Saturday, October 31, 2009

San Francisco Opera's "Salome"

October 24, 2009

As a devotee of plot and character, I cannot entirely forgive Strauss's "Salome" for its cartoon figures. From its mythological origins through Oscar Wilde's play, the story's figures seem to be mere idea-messengers, human shells manipulated toward a greusome ending for purposes that verge on propaganda.

Fortunately, there are other reasons to see it, the primary one being to see if the soprano can actually pull of the multiple demands of the title role: dramatic vocalization, a lengthy dancing/stripping scene, and performing the world's only necrophiliac love aria. In all categories, I'd have to give Nadja Michael an A. Michael gives the massively troubled teen a self-involved intensity, delivers the kinds of searing top-notes that befit the actions and the score, and dances better than any opera singer in the world (and perhaps better than 20 percent of professional dancers). As far as her physical attributes, let's just say that she makes a convincing argument against the fat-Viking-lady stereotype (on the other hand, let's just say "Yowza!").

Sean Curran does a fine job of choreographing the Dance of the Seven Veils, managing to trigger plenty of Salome's sensuality (including an enticing flash of nudity) without inspiring the men in the front row to begin tossing dollar bills. The gore is also handled well: the life-cast of Greer Grimsley's head leaks enough blood to stock a Red Cross bank for a week, and is genuine enough to convey the horror of the scene.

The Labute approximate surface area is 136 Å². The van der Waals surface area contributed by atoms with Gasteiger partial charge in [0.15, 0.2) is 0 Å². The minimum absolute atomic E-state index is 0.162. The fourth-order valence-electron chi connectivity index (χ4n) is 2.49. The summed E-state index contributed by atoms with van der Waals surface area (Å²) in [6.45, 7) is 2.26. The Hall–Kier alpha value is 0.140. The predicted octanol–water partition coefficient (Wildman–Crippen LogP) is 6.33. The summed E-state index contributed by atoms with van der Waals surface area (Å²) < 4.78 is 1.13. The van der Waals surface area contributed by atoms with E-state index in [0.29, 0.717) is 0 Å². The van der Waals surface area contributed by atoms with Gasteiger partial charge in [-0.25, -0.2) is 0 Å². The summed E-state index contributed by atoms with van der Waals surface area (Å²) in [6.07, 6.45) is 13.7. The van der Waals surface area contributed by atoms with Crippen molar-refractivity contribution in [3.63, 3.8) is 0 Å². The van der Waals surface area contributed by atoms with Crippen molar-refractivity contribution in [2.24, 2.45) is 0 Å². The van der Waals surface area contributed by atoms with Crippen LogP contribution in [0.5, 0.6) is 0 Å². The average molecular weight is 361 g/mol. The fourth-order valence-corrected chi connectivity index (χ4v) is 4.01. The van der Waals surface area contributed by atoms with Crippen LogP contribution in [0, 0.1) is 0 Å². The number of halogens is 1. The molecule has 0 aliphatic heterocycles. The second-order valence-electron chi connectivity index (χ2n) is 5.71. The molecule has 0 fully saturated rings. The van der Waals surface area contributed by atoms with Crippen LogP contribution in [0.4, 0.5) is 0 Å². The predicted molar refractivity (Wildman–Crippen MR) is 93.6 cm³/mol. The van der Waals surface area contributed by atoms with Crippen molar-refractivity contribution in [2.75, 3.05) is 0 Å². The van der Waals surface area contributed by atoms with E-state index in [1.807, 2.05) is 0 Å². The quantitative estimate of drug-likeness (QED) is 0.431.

When he actually has his head, Grimsely is fantastic, taking what could be dull biblical condemnations and investing them with power through his thunderous baritone. (His backstage pronouncements were delivered with the help of a megaphone fashioned from the bell of a sousaphone.) Russian mezzo Irina Mishura does well with the double-scorned mother Herodias, but British tenor Kim Begley fails to deliver the real power behind Herod's lechery.

With its use of modern tonalities, and absolutely vicious brass and percussion, its amazing to think that Strauss created this score in 1905. Consider just one of its innovations: Strauss wrote Jokanaan's (John the Baptist's) music around the tonal center of C, and Salome's around C#, thus guaranteeing that every time they met, they would produce nothing but dissonance. This happens most notably at the climax of Salome's final line, a musical event known as the "Salome chord."

Bruno Schwengl's production design follows the current trend toward minimalism, creating a shadowbox of golds and blacks that culminates in Jokanaan's cell, which resembles the aperture of a lens, creating the feeling that we are standing inside of an old-fashioned camera. His costumes are an odd hybrid of post-apocalyptic sci-fi and biblical, although Salome's white dress more resembles the one worn by Marilyn Monroe in "The Seven-Year Itch."

Nicola Luisotti's orchestra was astounding and powerful, although his stage notes promise a preponderance of piano and pianissimo that never comes. Against this artful cacophony - which propels the action forward in a way that almost drives the listener to distraction - the silences before the moment of execution create a rich Hitchcockian suspense.

Through Nov. 1, War Memorial Opera House, 301 Van Ness, San Francisco. $15-$310, 415/864-3330,

Image: Nadja Michael. Photo by Terrence McCarthy.

Read Michael's new counterculture comedy, "The Monkey Tribe," at

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